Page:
Pac-12 leaders will convene Saturday in Las Vegas, where investment advisory firm The Raine Group will brief presidents, chancellors and ADs on the "status of a possible equity sale that could generate a needed cash infusion," according to Jon Wilner of the San Jose MERCURY NEWS. Colorado Chancellor and Pac-12 BOD Chair Phil DiStefano does "not expect a decision this week." He said, "I don’t see us taking any action based on Raine’s report, but it’s important that we’re all hearing the same thing." The Pac-12 retained The Raine Group in late January to "identify an equity partner." At the time, Raine co-Founder Joe Ravitch indicated that the "due-diligence process could stretch into May" (San Jose MERCURY NEWS, 3/14).
NET LOSSES: The WALL STREET JOURNAL's Rachel Bachman wrote Pac-12 men's basketball is "having its darkest and stormiest season," and some school leaders "worry that the struggles in football and men’s basketball could worsen with schools’ growing financial challenges." Lagging revenues from the seven-year-old Pac-12 Networks have "contributed to the conference falling behind." The decision to launch a network "without an established media partner," made by Commissioner Larry Scott and school presidents/chancellors, gave the conference "more control." But the network has "proved costly to operate and difficult to sell to carriers." The revenue gap between the Pac-12 and other Power Five conferences is "widening and could continue to grow" until '24, when the current $3B rights deals with Fox and ESPN "expire and new ones are expected to fetch another big payday." Stanford AD Bernard Muir said, "We’re concerned. We want to stay in the game. We want to be competitive" (WSJ.com, 3/13).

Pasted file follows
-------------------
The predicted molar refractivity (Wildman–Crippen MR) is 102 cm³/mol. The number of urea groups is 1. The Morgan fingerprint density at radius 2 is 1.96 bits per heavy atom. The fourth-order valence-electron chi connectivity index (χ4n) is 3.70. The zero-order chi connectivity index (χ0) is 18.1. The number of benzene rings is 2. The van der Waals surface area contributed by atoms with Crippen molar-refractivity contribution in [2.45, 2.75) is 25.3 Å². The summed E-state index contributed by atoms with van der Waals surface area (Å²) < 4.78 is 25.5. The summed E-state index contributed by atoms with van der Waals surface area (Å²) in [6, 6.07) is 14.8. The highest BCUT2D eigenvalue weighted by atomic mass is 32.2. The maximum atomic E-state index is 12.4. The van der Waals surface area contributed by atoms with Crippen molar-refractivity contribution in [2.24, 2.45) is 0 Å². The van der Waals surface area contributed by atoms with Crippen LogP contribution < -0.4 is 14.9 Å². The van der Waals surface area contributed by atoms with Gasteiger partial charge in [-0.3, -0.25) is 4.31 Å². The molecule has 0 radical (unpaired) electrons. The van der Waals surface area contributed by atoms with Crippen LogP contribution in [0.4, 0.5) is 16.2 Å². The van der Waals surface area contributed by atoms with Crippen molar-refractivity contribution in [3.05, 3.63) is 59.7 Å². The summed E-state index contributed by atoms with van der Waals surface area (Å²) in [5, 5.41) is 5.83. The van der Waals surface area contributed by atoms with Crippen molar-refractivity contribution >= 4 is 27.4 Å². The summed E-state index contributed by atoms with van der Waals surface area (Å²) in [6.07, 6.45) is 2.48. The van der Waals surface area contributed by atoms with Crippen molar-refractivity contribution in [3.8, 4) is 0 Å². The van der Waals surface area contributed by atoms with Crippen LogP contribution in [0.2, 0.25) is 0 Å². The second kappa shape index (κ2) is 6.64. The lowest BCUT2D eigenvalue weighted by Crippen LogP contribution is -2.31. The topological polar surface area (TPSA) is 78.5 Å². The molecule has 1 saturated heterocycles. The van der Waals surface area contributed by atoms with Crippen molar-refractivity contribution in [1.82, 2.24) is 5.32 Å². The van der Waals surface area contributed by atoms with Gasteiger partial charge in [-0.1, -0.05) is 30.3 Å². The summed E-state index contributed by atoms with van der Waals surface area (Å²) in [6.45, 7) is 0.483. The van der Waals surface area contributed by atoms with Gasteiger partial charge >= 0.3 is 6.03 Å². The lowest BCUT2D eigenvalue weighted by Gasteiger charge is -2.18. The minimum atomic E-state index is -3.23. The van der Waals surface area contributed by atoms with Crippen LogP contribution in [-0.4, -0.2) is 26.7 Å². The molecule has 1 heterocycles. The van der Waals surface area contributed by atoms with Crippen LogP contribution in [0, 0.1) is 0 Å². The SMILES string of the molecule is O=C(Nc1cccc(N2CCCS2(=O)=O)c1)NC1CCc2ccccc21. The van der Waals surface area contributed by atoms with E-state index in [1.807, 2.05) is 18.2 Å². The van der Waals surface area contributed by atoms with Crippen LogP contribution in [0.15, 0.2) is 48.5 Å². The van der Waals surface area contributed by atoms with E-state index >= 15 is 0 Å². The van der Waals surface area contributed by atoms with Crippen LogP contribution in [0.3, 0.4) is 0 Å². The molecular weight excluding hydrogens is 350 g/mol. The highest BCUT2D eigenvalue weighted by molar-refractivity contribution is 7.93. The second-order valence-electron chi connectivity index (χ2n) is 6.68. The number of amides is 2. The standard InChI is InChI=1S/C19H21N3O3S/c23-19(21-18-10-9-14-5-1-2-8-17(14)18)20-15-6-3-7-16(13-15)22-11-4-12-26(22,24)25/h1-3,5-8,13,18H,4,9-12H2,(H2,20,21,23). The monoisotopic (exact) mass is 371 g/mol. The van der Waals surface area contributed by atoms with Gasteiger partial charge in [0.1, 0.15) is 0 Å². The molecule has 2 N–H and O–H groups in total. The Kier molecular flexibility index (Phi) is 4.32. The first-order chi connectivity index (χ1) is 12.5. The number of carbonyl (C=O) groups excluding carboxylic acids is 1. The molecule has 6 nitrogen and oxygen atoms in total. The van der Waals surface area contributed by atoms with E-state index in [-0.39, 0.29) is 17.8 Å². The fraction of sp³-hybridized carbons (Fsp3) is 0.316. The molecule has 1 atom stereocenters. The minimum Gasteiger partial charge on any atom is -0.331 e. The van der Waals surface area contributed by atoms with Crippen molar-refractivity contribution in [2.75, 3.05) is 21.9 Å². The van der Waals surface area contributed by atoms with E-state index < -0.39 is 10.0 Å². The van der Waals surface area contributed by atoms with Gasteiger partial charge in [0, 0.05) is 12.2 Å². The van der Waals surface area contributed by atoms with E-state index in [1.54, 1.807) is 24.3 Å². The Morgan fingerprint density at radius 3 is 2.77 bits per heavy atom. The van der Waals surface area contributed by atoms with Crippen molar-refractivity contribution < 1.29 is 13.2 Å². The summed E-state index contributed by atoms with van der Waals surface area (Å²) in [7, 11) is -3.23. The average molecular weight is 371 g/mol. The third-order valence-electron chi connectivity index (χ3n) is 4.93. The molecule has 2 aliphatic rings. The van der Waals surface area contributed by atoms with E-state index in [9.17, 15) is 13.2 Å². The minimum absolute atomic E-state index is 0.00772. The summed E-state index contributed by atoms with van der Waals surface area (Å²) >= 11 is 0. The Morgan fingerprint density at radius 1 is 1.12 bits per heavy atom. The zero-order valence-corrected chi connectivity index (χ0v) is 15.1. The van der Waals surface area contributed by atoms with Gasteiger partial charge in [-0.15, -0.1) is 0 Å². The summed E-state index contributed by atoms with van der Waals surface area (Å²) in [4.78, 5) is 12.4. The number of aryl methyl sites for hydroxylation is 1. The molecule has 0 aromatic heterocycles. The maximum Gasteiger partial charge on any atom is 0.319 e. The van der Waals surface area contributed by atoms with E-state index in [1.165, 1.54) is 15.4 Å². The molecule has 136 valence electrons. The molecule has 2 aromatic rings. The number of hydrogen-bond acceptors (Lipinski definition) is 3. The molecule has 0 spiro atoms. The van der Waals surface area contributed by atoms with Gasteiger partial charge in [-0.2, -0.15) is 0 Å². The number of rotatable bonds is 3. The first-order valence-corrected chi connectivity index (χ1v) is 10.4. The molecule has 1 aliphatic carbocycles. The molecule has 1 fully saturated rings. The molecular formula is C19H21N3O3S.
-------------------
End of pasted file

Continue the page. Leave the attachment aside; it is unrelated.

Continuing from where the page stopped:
USC's involvement in a nationwide college admissions scandal was "far more systemic" than other schools and involved four people who had "worked for the athletic department," according to Brian Costa of the WALL STREET JOURNAL. A 204-page FBI affidavit outlines how USC's bribes became a "form of institutionalized fundraising for athletics," more than a "mere coach cashing in." On Tuesday, USC fired Senior Associate AD Donna Heinel and water polo coach Jovan Vavic, who were "charged with conspiracy to commit racketeering." Former USC women’s soccer coach Ali Khosroshahin and former USC assistant women’s soccer coach Laura Janke "were also charged." USC in a statement said that it "hasn’t been accused of wrongdoing and is conducting an internal investigation." Heinel is "mentioned repeatedly throughout the FBI’s affidavit," as William Singer, the scheme's alleged mastermind, "cites her role to assure parents of the scheme’s reliability"(WALL STREET JOURNAL, 3/14). In L.A., Hamilton & Ryan in a front-page piece note over the last decade, USC has been "hit with a series of scandals that have raised fundamental questions about the university culture." The NCAA "slammed the school for violations involving gifts and benefits given by agents to star football player Reggie Bush and basketball player O.J. Mayo." The admissions scheme comes at a time when USC is "trying to move past the scandals and select new leadership" (L.A. TIMES, 3/14).
TIME FOR A SWANN SONG: In L.A., Bill Plaschke writes two scandals that drew FBI investigations having occurred under USC AD Lynn Swann's "careless and chaotic watch." The school's "heart has been damaged, its soul tainted, and it's time for a change." It is time for USC to "retire Lynn Swann and find a real athletic director." Athletics used to be "one of the school’s major selling points," but it is "now an embarrassment." USC’s academic reputation is "spiraling because of athletics, and that’s on Swann" (L.A. TIMES, 3/14).